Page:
Welcome to the first edition of This Old Bedsheet, wherein the crafty re-purposer makes all kinds of wondrous things with old bedsheets, fearlessly expanding her fledgling sewing skills, saving the earth, and looking something like stylish while she does it.
Today we have a queen size, oatmeal colored jersey knit flat sheet. It’s first re-incarnation is as a long sleeved, cowl neck tee shirt.
Cowl neck shirts are tres elegant, I think, even when homemade on a whim. This one could be a little more low cut, or drapey, or something. Perhaps somebody reading knows how to achieve that look?
To make this one I took a t shirt that I currently tolerate the fit of, and cut it out with a little extra room in the seam allowance. The neck line, as you can see, was ignored in favor of this big tube shape.
I sewed up the sides to where the sleeve begins, and had marked with a pin where the sleeves should end. Then resumed sewing to close the tube. A sleeveless cowl tee would have been done at this point.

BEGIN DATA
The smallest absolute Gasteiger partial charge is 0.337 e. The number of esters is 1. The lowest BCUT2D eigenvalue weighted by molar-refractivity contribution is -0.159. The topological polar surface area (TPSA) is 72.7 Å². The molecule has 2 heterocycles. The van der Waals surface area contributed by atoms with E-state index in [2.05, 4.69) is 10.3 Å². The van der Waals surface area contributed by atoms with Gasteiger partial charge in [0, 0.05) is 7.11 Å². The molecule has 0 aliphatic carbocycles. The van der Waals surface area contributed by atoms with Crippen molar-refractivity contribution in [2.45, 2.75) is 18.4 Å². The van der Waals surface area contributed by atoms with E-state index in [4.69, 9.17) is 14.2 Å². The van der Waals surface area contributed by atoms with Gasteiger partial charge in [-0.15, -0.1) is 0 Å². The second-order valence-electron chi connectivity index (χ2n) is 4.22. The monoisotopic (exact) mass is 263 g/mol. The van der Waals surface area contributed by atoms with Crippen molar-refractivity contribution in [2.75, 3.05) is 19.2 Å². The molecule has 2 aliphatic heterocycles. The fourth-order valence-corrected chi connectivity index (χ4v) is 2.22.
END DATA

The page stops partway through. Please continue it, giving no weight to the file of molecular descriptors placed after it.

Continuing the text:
The stitch I use for sewing knit fabrics is an outline stretch stitch. (It looks like a lightning bolt on the settings.) This is super strong, stretches, and best of all looks like a straight stitch on the right side of the fabric. Zigzag is also plenty fine, but I tend to break those seams in everyday wear and tear.
To make the sleeves I used my “pattern” shirt to shape the curve, and another long sleeve shirt to get the rest of the shape down. It didn’t come out perfectly at first–kind of bunchy and misshapen. I ended up cutting out about an inch of fabric where the sleeve joins the shirt, and it is fine. A little strange to sew a sleeve onto something without an actual shoulder, but I lived to tell the tale.
The neck and sleeve openings were left raw. I used the bottom bedsheet seam to give a finished look to the bottom seams of the shirt and avoid fussing over pins and my twin needle.